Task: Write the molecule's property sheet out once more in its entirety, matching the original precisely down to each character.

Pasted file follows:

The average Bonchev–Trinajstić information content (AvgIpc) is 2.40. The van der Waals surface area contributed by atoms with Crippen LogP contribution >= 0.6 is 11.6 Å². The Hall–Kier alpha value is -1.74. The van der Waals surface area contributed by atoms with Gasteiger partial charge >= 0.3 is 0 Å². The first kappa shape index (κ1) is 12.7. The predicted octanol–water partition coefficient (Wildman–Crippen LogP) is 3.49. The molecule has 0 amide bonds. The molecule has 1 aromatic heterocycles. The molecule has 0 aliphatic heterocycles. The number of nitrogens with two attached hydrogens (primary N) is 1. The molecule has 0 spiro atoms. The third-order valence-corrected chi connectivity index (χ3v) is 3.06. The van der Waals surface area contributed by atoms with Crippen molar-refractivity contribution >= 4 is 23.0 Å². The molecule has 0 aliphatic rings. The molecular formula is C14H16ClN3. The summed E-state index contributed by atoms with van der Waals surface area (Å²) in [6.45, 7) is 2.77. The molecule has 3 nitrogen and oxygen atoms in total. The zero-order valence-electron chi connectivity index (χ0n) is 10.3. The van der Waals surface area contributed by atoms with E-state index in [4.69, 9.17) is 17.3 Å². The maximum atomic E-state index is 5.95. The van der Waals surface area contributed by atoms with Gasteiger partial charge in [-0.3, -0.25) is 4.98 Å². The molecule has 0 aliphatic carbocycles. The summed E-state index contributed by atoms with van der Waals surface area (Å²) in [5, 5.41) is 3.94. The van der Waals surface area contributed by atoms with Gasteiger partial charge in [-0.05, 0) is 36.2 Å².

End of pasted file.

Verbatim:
The average Bonchev–Trinajstić information content (AvgIpc) is 2.40. The van der Waals surface area contributed by atoms with Crippen LogP contribution >= 0.6 is 11.6 Å². The Hall–Kier alpha value is -1.74. The van der Waals surface area contributed by atoms with Gasteiger partial charge >= 0.3 is 0 Å². The first kappa shape index (κ1) is 12.7. The predicted octanol–water partition coefficient (Wildman–Crippen LogP) is 3.49. The molecule has 0 amide bonds. The molecule has 1 aromatic heterocycles. The molecule has 0 aliphatic heterocycles. The number of nitrogens with two attached hydrogens (primary N) is 1. The molecule has 0 spiro atoms. The third-order valence-corrected chi connectivity index (χ3v) is 3.06. The van der Waals surface area contributed by atoms with Crippen molar-refractivity contribution >= 4 is 23.0 Å². The molecule has 0 aliphatic rings. The molecular formula is C14H16ClN3. The summed E-state index contributed by atoms with van der Waals surface area (Å²) in [6.45, 7) is 2.77. The molecule has 3 nitrogen and oxygen atoms in total. The zero-order valence-electron chi connectivity index (χ0n) is 10.3. The van der Waals surface area contributed by atoms with E-state index in [4.69, 9.17) is 17.3 Å². The maximum atomic E-state index is 5.95. The van der Waals surface area contributed by atoms with Gasteiger partial charge in [-0.3, -0.25) is 4.98 Å². The molecule has 0 aliphatic carbocycles. The summed E-state index contributed by atoms with van der Waals surface area (Å²) in [5, 5.41) is 3.94. The van der Waals surface area contributed by atoms with Gasteiger partial charge in [-0.05, 0) is 36.2 Å².